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Sunday, January 27, 2019

Asteroid Apophis' Collision with Earth Unlikely, Scientist Says

Goldstone radar images of asteroid Apophis. Credit: JPL

The rapprochement of the asteroid Apophis with the Earth expected in 2068 will pose practically no risks to the planet, if only no significant changes in its orbit occur by then, senior research fellow at the Russian Academy of Sciences’ Astronomy Institute, Sergei Naroyenkov, said in a video uploaded to the YouTube page of Roscosmos’s TV studio on Friday.

"The media speculated recently that a collision is likely in 2068. I’m fully certain that no collision will occur then. The risk of collision with Apophis will remain tiny for one hundred years to come," Naroyenkov said.

However, he believes that Apophis’s orbit may change somewhat after 2029, when the asteroid will come close to the Earth again.

"In 2029, Apophis will pass 38,000 kilometers away from the Earth. The latest data we have at our disposal were obtained in 2015. After 2029 we will see how significantly its orbit has changed after the rapprochement with the Earth. Then it will be possible to make forecasts regarding the asteroid’s future," Naroyenkov said.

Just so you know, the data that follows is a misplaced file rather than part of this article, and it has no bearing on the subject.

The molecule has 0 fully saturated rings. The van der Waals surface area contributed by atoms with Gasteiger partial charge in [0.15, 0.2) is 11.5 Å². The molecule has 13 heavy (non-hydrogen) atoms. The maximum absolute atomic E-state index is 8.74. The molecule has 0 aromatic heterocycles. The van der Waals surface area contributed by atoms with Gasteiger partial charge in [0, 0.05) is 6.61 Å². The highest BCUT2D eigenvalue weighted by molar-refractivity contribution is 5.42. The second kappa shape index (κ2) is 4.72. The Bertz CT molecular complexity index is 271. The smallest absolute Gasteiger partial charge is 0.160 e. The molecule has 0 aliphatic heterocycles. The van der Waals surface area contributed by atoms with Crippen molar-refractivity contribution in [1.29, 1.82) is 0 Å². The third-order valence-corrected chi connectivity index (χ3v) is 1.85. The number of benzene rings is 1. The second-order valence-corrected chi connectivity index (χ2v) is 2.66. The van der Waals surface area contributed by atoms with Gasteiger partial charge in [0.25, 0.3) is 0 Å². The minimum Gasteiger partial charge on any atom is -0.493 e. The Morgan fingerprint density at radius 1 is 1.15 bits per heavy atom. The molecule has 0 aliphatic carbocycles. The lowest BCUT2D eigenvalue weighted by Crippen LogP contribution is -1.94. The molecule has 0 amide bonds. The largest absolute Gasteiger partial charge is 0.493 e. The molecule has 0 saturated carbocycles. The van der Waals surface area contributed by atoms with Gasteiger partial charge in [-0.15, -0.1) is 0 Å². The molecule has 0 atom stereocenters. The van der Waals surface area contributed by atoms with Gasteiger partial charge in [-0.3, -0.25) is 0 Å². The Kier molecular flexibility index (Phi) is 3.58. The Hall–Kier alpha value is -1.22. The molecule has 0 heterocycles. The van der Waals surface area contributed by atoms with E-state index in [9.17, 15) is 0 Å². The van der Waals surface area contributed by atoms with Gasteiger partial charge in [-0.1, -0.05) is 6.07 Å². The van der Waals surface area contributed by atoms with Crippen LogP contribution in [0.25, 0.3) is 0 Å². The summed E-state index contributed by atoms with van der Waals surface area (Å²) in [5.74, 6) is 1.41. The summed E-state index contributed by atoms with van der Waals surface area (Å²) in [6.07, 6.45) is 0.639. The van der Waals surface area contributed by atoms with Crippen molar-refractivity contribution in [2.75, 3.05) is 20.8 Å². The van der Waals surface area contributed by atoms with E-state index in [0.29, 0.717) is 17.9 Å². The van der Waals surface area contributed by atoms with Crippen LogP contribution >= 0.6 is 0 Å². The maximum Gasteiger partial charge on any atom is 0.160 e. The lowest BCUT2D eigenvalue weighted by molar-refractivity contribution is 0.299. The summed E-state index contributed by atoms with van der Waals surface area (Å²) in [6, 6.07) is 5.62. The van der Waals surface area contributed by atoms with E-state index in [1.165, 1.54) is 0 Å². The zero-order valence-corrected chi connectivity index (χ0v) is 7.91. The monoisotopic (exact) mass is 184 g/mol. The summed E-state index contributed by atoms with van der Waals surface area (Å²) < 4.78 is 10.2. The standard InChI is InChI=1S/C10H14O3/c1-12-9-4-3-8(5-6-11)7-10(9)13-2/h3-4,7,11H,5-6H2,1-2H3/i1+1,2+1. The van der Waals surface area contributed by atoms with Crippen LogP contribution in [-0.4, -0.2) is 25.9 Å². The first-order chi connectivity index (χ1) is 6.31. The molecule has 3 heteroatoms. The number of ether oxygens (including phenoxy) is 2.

Earlier, scientists at the St. Petersburg State University said in a report Apophis might collide with the Earth in 2068. They believe this might happen if the asteroid followed a trajectory lying 44 million kilometers from the Earth in 2044, 0.76 million kilometers in 2051 and 5 million kilometers in 2060.

In 2006, leading research fellow of the M.V. Keldysh Applied Mathematics Institute, Vyacheslav Ivashkin, and assistant at the Bauman Moscow State Technical University, Kirill Stikhno, modelled the effects of Apophis’s impact on the Earth. The asteroid’s diameter was then estimated at 270 meters. It was forecast that the asteroid would leave a six-kilometer crater and cause the collapse of buildings and cracks in the Earth’s surface. Researchers are now certain that the diameter of Apophis is greater than 300 meters.

In August 2017, Paul Chodas, Manager of JPL’s Center for Near Earth Object Studies said that Apophis has one in 100,000 chance of hitting Earth over the next century.

Credit: TASS

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